The merchant class gets its fare share of criticism through the miser 7-11, while Fatso depicts a rather diverse figure who tries to please both upwards (landlord) and downwards (the tenants) before he realizes his actual part in this world. Cheung, however, seems to wanted to present him as a “good guy” who draws sympathy from the audience and I feel that is why he made him a single father of a mentally handicapped son. Prince Sam, on the other also functions as a comment about the state’s treatment of handicapped people, who is presented as non-existent in essence. These four, Chow Chung as Councilor Chow, Dennis Chan as councilor Tsui, Roy Chiao as Fatso and Liu Kai-chi as Prince Sam deliver the most memorable performances in the film, although in a completely different style from each other.

Other characters also have representational parts. Luk Tung represents the working class, people who are strong and hard working but in essence get nothing for it. Monkey man the poor devils, who try to survive using their cunningness, while Taoist, who seems to always say wise things but no one pays attention to him seems like a comment on religion and its non-existent impact in the contemporary Hong Kong society. Mao represents the then youth of the country, people who seem lost regarding both their identity and their future, in a concept that results in the almost complete lack of principals. Wong Ka Kui in the role delivers the fifth intriguing acting in the film, presenting a rather layered character quite accurately.

Another comment present is the institutionalism resulting from living many years in such a place, with Cheung presenting a number of the inhabitants, but mostly Fatso as completely out of their depth when they roam in the outside world. The language issues also gets is share, when one of the tenants mentions to the newcomer Mao, “we speak Cantonese here”. Lastly, the failure of democracy (its distortion one could also say) due to machinations and misguidance from a number of people also gets its share of criticism.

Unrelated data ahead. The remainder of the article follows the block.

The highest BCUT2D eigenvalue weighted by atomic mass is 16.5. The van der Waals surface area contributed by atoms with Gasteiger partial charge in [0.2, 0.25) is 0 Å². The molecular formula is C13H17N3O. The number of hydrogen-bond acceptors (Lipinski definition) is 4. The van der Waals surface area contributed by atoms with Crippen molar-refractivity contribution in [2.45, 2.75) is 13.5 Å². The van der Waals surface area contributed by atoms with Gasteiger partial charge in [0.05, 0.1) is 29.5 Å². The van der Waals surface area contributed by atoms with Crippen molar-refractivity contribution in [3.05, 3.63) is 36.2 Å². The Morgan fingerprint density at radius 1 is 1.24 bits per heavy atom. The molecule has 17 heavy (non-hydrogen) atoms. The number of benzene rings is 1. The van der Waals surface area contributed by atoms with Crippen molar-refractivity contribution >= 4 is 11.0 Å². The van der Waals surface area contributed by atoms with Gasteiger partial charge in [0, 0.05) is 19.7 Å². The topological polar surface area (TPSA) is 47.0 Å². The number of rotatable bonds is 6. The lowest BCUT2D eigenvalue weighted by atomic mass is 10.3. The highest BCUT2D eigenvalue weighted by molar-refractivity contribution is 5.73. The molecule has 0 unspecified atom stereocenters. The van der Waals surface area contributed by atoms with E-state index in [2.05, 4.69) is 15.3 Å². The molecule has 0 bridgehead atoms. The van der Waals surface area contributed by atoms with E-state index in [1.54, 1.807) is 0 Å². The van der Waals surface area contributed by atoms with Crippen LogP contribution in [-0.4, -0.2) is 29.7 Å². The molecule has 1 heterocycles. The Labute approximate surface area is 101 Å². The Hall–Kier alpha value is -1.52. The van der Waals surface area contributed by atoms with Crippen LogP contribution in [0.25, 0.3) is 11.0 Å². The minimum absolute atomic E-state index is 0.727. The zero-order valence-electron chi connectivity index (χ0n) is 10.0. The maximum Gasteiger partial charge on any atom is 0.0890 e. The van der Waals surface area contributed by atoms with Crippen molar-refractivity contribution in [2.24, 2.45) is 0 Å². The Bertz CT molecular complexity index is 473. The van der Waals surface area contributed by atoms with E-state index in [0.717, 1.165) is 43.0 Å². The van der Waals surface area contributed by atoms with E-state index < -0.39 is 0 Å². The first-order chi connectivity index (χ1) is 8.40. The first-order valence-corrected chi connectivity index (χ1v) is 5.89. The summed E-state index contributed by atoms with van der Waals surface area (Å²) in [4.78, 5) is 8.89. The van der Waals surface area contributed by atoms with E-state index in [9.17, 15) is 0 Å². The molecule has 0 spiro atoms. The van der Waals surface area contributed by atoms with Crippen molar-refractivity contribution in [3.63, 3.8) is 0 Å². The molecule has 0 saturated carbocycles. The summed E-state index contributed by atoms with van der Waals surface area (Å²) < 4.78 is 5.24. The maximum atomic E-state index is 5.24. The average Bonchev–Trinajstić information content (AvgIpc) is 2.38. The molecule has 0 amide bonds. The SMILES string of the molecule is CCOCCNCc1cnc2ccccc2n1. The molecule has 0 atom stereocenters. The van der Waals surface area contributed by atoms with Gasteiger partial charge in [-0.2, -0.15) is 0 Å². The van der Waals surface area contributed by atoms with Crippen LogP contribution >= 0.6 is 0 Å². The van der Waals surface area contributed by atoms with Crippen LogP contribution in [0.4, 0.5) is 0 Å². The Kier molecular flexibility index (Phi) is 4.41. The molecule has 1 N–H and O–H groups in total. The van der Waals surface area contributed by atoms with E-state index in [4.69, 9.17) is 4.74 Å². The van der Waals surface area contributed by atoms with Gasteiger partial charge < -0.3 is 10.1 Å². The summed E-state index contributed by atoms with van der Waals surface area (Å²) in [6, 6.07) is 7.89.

“Cageman” includes so many contexts that this review could easily be doubled in size, and what is where the true value of the film lies, despite the fact that is also succeeds in offering much entertainment. A truly great film, that is quite sad that it seems to have been forgotten.

My name is Panos Kotzathanasis and I am Greek. Being a fan of Asian cinema and especially of Chinese kung fu and Japanese samurai movies since I was a little kid, I cultivated that love during my adolescence, to extend to the whole of SE Asia. Starting from my own blog in Greek, I then moved on to write for some of the major publications in Greece, and in a number of websites dealing with (Asian) cinema, such as Taste of Cinema, Hancinema, EasternKicks, Chinese Policy Institute, and of course, Asian Movie Pulse. in which I still continue to contribute. In the beginning of 2017, I launched my own website, Asian Film Vault, which I merged in 2018 with Asian Movie Pulse, creating the most complete website about the Asian movie industry, as it deals with almost every country from East and South Asia, and definitely all genres. You can follow me on Facebook and Twitter.